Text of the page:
truly social and sparkling nightlife throughout the year.
In the mysterious after-dark, artists often find
their talent enriched. Indeed, quintessential and celebrated Carioca
music was largely born and developed in the shadows of the night,
including jazz, Bossa Nova, Tropicalia, Samba and Funk Carioca.
Throughout the history of the city, the nightlife
evolved according to local culture and world trends, mixing and
developing in an uniquely Carioca way.
The arrival of the Royal Family in 1822 formalized
Rio's nighttime recreations in line with Portuguese and European
ballroom fashions. The tone and nature of festivities was set by the
court and determined by the parties and balls that they threw. In 1889,
an illustrious Royal ball was held on Ilha Fiscal, entertaining over
4,000 guests with a heady cocktail of feast, dance and fantasy.
Unbeknownst to hosts and guests, the lavish party would mark the end of
royal rule and usher in a new phase in the population's recreations.
Towards the end of the 19th Century nighttime culture
was influenced by Parisian "boemia." A number of Parisian-style theatres
were created, such as the Moulin Rouge in 1891. In 1909 the Teatro
Municipal (Municipal Theatre) was inaugurated, one of the most striking
and baroque buildings in the city, which still stands today. These
establishments ran varied programs of theater, circus, concerts and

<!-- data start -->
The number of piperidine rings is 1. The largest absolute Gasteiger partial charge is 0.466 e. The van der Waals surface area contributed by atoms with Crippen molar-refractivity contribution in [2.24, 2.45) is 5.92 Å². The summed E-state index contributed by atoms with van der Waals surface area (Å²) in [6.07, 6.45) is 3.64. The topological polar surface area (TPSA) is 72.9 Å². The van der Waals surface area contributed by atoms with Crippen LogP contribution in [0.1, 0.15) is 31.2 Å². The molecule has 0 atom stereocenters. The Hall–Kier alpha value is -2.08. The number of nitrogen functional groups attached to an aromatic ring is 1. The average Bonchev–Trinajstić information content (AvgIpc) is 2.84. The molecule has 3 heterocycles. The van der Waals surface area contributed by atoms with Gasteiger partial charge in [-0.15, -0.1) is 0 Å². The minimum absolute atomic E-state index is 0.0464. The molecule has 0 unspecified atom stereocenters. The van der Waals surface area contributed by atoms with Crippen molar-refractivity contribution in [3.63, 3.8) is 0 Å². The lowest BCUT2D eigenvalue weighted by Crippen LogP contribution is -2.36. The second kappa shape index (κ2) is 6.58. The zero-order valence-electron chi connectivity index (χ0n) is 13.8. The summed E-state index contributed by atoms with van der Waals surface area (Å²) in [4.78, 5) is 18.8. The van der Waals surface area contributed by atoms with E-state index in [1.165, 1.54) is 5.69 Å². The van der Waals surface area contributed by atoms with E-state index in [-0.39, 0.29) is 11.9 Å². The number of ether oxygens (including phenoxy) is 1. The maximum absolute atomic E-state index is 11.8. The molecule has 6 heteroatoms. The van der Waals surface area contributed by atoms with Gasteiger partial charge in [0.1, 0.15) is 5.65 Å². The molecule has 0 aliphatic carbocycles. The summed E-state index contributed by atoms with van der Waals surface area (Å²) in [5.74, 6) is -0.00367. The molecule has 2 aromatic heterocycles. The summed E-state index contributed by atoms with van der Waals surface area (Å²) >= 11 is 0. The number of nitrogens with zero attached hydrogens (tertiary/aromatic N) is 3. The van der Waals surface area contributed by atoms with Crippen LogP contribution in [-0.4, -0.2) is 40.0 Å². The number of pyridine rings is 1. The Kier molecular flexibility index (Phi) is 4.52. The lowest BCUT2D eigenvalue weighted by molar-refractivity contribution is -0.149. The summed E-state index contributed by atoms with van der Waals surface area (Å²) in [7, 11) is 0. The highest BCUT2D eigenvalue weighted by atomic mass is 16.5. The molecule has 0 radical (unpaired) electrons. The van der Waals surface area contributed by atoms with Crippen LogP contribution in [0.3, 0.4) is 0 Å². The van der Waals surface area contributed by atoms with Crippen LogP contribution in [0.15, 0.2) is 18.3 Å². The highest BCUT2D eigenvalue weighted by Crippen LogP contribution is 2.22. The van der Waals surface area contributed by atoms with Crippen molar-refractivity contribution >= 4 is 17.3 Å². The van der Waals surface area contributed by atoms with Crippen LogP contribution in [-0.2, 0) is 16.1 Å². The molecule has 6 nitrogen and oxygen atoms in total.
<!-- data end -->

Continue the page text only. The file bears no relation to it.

To limit to some degree European dominance in the
city, a law was passed in 1901, decreeing that cultural houses and
landmarks be given Brazilian as opposed to European names, further
stimulating the development of a local music and nighttime culture and
resulting in today's iconic Carioca nightlife philosophy.
Chopp (beer) establishments began to emerge at the
turn of the century ushering in an outdoor nighttime culture which
perfectly suited the tropical climate. Women began to frequent these new
communal spaces, as well as squares, theatres and concert halls, which
had previously been exclusively male domains. Flirting, which had
previously been confined to daytime salon visits, began to take on a
more carefree nighttime nature.
Citizens of African descent started to attend popular
spaces, resulting into a significant impact on their engagement and
influence on Brazilian music, coinciding with the emergence of Samba and